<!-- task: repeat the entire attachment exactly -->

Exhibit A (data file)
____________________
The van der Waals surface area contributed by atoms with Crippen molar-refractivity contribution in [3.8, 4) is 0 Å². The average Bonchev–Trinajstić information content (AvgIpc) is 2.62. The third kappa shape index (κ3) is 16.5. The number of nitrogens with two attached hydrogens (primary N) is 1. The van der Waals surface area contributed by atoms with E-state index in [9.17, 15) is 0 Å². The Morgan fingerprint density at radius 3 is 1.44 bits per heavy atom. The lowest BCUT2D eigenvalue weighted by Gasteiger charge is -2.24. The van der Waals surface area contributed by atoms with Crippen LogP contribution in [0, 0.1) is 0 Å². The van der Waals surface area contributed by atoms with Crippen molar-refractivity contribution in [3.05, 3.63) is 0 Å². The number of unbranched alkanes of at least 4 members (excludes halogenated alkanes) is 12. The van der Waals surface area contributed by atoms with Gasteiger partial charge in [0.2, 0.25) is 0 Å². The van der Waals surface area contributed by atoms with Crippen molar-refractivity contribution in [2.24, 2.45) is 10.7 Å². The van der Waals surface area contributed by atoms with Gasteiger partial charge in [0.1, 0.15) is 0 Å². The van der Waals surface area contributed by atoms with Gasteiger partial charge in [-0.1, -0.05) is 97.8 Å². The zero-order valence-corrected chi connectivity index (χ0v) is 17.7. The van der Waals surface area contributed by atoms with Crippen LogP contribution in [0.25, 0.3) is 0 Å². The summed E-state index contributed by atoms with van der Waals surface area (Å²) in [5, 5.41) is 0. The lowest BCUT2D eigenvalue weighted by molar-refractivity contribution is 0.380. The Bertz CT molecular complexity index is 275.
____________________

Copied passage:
The van der Waals surface area contributed by atoms with Crippen molar-refractivity contribution in [3.8, 4) is 0 Å². The average Bonchev–Trinajstić information content (AvgIpc) is 2.62. The third kappa shape index (κ3) is 16.5. The number of nitrogens with two attached hydrogens (primary N) is 1. The van der Waals surface area contributed by atoms with E-state index in [9.17, 15) is 0 Å². The Morgan fingerprint density at radius 3 is 1.44 bits per heavy atom. The lowest BCUT2D eigenvalue weighted by Gasteiger charge is -2.24. The van der Waals surface area contributed by atoms with Crippen LogP contribution in [0, 0.1) is 0 Å². The van der Waals surface area contributed by atoms with Crippen molar-refractivity contribution in [3.05, 3.63) is 0 Å². The number of unbranched alkanes of at least 4 members (excludes halogenated alkanes) is 12. The van der Waals surface area contributed by atoms with Gasteiger partial charge in [0.2, 0.25) is 0 Å². The van der Waals surface area contributed by atoms with Crippen molar-refractivity contribution in [2.24, 2.45) is 10.7 Å². The van der Waals surface area contributed by atoms with Gasteiger partial charge in [0.1, 0.15) is 0 Å². The van der Waals surface area contributed by atoms with Gasteiger partial charge in [-0.1, -0.05) is 97.8 Å². The zero-order valence-corrected chi connectivity index (χ0v) is 17.7. The van der Waals surface area contributed by atoms with Crippen LogP contribution in [0.25, 0.3) is 0 Å². The summed E-state index contributed by atoms with van der Waals surface area (Å²) in [5, 5.41) is 0. The lowest BCUT2D eigenvalue weighted by molar-refractivity contribution is 0.380. The Bertz CT molecular complexity index is 275.